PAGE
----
Tunisians take part in a demonstration on September 16, 2017 in Tunis to protest the parliament's passing of an amnesty law for officials accused of corruption under toppled dictator Zine El Abidine Ben Ali. (Photo: AFP)
More than 1,000 people protested Saturday in Tunis against a controversial amnesty law adopted by parliament for officials accused of corruption under toppled dictator Zine El Abidine Ben Ali.
The law passed on Wednesday evening after a rowdy parliamentary debate following a cabinet reshuffle that saw Ben Ali-era officials join the cabinet as ministers of finance and education.
The reshuffle was seen as strengthening President Beji Caid Essebsi's grip on power, months ahead of Tunisia's first post-revolution municipal polls.
"We do not forgive!" and "We refuse to launder the corrupt!", protesters shouted at the demonstration which was organised by the opposition and the "I will not forgive" collective.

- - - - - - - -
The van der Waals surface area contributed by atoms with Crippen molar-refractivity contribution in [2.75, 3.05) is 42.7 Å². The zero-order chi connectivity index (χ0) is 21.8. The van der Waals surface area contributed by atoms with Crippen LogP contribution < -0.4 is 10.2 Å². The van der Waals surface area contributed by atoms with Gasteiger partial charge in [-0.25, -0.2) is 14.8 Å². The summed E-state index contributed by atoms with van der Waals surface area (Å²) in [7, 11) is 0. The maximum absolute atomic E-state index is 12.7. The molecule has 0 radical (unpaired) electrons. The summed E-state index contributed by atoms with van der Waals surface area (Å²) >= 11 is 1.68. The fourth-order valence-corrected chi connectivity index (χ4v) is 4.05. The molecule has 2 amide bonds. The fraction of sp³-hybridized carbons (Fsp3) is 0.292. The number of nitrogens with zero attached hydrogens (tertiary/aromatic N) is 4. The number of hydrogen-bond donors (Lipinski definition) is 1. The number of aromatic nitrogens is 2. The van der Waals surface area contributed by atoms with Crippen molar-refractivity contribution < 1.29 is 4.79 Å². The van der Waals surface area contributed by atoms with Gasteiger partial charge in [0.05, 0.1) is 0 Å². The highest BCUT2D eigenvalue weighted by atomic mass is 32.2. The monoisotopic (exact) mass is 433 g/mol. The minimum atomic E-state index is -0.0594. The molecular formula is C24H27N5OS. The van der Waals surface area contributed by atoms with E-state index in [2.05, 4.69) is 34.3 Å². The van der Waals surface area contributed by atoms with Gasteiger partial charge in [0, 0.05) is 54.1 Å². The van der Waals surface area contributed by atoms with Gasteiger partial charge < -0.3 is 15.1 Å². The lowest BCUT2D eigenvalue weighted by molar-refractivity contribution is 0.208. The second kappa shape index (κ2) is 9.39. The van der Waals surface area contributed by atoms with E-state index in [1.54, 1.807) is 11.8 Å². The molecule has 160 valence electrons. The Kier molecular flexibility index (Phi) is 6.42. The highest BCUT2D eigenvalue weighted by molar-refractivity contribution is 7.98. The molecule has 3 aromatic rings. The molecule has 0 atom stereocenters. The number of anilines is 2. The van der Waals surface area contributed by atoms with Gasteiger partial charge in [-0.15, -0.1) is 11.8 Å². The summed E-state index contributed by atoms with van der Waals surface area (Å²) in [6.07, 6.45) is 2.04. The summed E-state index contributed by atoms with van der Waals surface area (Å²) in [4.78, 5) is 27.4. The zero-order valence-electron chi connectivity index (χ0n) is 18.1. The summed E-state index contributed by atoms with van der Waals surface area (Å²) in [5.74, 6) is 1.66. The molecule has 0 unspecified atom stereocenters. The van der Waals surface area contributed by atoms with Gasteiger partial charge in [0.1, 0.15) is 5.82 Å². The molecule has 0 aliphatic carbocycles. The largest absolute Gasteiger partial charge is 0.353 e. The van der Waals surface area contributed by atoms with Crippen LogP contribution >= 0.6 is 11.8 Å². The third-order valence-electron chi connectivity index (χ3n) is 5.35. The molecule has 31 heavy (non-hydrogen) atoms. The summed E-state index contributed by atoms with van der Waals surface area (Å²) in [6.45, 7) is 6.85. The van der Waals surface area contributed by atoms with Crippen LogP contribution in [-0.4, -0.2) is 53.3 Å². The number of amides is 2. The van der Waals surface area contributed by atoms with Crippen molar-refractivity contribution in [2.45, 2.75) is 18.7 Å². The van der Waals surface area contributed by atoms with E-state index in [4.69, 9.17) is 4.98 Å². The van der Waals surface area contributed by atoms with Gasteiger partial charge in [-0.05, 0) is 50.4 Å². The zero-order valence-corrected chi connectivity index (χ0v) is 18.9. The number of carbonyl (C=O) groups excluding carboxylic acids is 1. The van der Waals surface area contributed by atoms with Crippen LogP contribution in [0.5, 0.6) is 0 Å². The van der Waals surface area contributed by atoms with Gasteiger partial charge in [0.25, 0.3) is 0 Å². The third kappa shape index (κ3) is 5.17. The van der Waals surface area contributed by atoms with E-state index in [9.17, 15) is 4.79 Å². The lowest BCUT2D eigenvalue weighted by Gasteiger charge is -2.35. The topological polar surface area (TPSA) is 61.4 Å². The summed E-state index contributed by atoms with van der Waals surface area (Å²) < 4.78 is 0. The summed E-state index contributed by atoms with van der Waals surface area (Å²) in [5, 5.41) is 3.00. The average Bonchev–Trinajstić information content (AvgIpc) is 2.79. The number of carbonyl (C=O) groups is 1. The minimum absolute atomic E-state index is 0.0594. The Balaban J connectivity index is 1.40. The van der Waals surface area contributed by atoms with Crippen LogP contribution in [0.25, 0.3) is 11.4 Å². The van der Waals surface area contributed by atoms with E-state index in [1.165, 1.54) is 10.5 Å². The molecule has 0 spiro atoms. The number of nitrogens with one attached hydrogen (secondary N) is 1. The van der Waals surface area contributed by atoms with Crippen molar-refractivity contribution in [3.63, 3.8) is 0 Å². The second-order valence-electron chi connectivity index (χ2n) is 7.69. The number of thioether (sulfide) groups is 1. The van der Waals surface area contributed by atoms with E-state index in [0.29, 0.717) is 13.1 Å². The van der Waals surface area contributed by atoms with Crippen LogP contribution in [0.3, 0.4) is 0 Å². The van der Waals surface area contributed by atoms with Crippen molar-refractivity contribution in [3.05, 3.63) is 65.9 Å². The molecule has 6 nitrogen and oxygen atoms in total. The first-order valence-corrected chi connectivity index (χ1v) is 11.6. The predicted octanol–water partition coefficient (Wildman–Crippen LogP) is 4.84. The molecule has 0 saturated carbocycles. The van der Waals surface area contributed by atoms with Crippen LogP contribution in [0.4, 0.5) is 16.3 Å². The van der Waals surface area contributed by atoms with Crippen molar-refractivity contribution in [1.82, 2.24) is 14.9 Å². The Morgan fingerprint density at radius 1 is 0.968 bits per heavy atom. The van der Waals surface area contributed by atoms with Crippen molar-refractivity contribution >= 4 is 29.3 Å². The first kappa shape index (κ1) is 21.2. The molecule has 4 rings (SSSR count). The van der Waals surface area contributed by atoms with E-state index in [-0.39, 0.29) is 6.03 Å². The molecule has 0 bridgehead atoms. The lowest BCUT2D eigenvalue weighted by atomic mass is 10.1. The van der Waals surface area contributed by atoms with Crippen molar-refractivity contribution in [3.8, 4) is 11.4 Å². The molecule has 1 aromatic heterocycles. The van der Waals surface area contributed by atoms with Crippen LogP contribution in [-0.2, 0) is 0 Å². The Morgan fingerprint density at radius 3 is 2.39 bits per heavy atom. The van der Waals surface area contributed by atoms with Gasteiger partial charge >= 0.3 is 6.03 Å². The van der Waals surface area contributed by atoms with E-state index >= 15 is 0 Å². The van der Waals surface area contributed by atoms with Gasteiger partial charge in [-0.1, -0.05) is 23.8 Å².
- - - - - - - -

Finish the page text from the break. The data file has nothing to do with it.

They also branded Prime Minister Youssef Chahed's Nidaa Tounes party and the Islamist movement Ennahdha which supported the bill "enemies of the revolution, enemies of the martyrs".
The protest by mostly young people took place under tight security along Habib Bourguiba Avenue in central Tunis, the hub of the 2011 revolution that brought about Ben Ali's downfall.
"This is a shameful law for Tunisia! It recognises corruption and forgives the corrupt," said opposition parliamentarian Samia Abbou.
Proposed by Essebsi in mid-2015, the bill grants an amnesty to businesspeople and Ben Ali officials on trial for corruption, in exchange for returning ill-gotten money plus paying a fine.
In the face of growing public anger, the text was revised to cover only officials accused of involvement in administrative corruption, not those who received bribes.
Hamma Hammami, leader of the Popular Front party, accused Essebsi of seeking to exonerate Ben Ali-era officials.
"Beji Caid Essebsi is today at the head of the counter-revolution with Rached Ghannouchi," the head of Ennahdha, Hammami said.
He added that he feared "a return to a despotic and authoritarian regime".
The presidency has defended the new law, saying it was needed to protect the economy and "free up the energies" of the government.